The party of Burma's pro-democracy leader Aung San Suu Kyi has agreed to re-enter the political process and contest parliamentary elections.
On Friday her National League for Democracy said it would register to run in the as yet unscheduled by-elections.
The party boycotted the last polls in November 2010, the first in 20 years.
Meanwhile the US is to send Hillary Clinton to Burma next month, amid what President Barack Obama called "flickers of progress" in the nation.
Mr Obama spoke to Aung San Suu Kyi before deciding to send Mrs Clinton, who will be the first US secretary of state to visit in 50 years.
BBC South East Asia correspondent Rachel Harvey says the developments are being seen as endorsements of the steps taken by the military-backed but civilian-led government towards political reform.
The announcement followed a meeting of 100 senior NLD leaders in Rangoon.
"We unanimously decide that the National League for Democracy (NLD) will register according to party registration laws, and we will take part in the coming by-elections," a party statement said.
It boycotted the previous polls because of election laws that banned Aung San Suu Kyi - a former political prisoner - from running.
But this regulation has since been dropped, and Aung San Suu Kyi said she now wanted the party to contest all 48 seats left vacant in parliament by the appointment of ministers.
A spokesman for the NLD said it was likely that Aung San Suu Kyi would run for office. And the pro-democracy leader herself said she would do what she thought was necessary.
"If I think I should take part in the election, I will. Some people are worried that taking part could harm my dignity. Frankly, if you do politics, you should not be thinking about your dignity," AFP news agency quoted her as saying.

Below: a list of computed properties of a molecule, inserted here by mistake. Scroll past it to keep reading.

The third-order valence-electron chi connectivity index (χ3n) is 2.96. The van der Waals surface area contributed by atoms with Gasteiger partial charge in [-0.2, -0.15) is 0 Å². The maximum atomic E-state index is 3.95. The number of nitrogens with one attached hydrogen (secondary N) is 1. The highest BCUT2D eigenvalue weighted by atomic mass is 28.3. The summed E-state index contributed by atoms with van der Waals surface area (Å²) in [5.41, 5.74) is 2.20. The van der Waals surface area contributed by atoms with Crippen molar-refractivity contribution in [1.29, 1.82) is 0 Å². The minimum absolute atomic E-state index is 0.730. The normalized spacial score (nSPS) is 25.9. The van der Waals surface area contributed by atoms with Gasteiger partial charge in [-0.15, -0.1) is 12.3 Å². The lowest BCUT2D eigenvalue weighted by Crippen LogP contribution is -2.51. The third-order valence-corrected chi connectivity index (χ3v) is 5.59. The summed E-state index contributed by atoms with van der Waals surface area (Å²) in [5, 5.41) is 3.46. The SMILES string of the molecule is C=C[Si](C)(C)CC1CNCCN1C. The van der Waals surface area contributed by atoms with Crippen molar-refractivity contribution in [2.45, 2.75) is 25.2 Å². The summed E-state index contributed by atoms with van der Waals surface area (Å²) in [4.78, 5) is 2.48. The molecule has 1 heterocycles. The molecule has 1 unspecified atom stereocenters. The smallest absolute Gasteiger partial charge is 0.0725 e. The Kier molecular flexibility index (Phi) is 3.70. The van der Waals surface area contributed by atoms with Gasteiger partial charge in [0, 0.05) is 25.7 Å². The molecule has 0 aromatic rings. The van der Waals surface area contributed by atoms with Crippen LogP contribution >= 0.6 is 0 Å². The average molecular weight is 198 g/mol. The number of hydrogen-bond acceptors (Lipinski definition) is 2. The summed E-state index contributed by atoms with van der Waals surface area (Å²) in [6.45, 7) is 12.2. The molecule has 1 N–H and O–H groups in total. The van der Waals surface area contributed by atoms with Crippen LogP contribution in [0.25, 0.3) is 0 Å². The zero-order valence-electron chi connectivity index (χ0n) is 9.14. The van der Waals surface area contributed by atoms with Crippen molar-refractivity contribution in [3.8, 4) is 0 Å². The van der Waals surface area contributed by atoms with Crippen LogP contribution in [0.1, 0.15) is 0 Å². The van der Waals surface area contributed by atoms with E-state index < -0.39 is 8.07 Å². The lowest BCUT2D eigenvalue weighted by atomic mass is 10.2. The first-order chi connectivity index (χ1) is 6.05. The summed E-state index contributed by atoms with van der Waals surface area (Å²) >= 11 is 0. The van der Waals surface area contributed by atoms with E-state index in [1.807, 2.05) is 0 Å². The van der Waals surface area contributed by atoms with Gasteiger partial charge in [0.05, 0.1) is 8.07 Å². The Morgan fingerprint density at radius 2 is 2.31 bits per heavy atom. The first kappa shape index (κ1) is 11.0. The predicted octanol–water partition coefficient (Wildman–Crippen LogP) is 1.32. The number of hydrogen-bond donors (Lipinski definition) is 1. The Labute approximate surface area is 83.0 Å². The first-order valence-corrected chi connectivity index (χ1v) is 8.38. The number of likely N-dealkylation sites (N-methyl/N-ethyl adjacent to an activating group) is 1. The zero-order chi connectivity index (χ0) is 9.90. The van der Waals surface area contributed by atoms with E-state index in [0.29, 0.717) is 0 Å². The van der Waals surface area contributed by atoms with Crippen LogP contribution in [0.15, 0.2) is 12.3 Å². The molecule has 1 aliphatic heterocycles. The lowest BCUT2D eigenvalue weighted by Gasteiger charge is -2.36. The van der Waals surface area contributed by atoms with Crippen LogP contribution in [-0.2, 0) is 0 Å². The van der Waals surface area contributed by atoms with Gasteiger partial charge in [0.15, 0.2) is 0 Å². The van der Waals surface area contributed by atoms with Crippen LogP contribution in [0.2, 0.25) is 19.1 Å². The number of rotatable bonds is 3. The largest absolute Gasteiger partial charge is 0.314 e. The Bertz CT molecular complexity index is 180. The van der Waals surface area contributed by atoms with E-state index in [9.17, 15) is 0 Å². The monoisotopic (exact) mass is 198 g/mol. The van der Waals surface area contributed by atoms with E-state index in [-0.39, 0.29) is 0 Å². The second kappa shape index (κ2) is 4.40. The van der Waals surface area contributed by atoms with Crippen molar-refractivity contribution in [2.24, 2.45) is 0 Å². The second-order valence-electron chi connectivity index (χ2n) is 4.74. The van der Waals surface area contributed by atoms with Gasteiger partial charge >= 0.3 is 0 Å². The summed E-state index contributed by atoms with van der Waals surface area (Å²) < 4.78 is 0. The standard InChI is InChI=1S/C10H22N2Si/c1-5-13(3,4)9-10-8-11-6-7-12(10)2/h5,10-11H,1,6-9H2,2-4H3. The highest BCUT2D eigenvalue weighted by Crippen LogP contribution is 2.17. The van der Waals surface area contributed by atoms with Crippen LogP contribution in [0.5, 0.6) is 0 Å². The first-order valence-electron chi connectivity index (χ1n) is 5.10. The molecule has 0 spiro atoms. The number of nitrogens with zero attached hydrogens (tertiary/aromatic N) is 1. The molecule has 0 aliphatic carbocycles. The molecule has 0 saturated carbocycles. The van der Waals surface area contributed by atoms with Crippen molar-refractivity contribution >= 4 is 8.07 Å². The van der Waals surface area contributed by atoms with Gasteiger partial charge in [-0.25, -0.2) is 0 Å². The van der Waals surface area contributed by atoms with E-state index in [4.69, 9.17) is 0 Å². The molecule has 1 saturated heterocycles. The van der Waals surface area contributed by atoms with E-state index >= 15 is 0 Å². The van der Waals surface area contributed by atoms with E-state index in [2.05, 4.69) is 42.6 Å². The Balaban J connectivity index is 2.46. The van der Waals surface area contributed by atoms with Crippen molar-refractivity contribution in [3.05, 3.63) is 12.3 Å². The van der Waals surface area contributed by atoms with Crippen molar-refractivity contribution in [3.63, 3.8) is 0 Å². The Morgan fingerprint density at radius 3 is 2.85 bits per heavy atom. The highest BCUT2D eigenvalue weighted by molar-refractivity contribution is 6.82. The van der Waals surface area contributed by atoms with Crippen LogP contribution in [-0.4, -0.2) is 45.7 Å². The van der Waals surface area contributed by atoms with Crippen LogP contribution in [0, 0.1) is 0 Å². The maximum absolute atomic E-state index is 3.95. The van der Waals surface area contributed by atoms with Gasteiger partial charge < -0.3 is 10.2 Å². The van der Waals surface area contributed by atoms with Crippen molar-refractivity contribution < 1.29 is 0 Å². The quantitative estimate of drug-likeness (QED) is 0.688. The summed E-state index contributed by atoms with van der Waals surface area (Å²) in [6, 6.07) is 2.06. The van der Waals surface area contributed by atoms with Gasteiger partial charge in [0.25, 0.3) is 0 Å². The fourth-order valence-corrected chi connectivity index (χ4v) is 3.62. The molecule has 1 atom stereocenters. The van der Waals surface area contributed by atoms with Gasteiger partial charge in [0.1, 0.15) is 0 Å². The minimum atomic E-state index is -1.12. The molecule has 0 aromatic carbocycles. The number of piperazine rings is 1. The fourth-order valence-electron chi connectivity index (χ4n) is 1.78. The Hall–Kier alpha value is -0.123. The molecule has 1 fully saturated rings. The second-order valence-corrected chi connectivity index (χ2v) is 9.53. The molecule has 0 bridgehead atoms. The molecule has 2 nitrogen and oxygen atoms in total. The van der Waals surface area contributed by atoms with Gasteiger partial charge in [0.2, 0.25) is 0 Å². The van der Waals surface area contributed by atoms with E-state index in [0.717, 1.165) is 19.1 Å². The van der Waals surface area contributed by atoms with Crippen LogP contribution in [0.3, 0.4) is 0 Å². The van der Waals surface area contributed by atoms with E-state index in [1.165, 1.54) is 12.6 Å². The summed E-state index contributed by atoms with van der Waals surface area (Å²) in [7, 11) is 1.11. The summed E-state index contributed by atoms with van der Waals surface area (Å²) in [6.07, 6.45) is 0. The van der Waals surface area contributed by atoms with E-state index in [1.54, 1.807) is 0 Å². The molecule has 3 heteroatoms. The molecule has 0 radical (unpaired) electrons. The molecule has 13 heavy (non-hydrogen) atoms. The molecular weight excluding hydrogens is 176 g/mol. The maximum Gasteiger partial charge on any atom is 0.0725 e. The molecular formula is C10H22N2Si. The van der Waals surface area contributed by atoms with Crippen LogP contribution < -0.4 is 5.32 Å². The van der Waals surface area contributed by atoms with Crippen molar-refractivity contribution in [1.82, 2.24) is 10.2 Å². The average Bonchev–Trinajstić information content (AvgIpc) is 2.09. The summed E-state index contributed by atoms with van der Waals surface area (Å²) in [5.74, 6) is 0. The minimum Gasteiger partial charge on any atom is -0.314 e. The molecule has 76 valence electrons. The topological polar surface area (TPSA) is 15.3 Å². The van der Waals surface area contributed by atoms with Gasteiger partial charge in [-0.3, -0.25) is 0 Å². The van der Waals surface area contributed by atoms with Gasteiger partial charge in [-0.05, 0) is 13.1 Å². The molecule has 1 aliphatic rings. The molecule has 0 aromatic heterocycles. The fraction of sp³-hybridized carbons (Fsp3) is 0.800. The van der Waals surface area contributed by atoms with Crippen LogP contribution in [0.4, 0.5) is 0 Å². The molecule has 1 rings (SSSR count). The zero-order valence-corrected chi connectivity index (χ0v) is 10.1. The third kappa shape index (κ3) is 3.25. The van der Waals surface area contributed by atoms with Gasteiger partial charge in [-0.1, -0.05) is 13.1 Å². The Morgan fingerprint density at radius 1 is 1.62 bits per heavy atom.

"I stand for the re-registration of the NLD party. I would like to work effectively towards amending the constitution. So we have to do what we need to do."
The NLD won elections in 1990 but was never allowed to take power. Aung San Suu Kyi spent years under house arrest but was freed a year ago by the new government.
Since then it has entered into dialogue with her and freed some - but by no means all - political prisoners.
Aung San Suu Kyi has given a cautious welcome to the moves, but says more progress is needed.
Mr Obama echoed her view in comments at a regional summit in Bali.
"Last night, I spoke to Aung San Suu Kyi directly and confirmed she supports American engagement to move this process forward," he said.
During her visit, Mrs Clinton would "explore whether the United States can empower a positive transition in Burma", he said.
"That possibility will depend on the Burmese government taking more concrete action. If Burma fails to move down the path of reform it will continue to face sanctions and isolation," he said.
The US maintains economic sanctions and travel bans against members of the former junta.
The announcement came a day after leaders of the Association of South-East Asian Nations (Asean) agreed that Burma could chair the regional bloc in 2014.
Burma was passed over for its turn at the rotating presidency last time because of its human rights record.
But Indonesian Foreign Minister Marty Natalegawa said member states believed Burma had made significant progress towards democracy.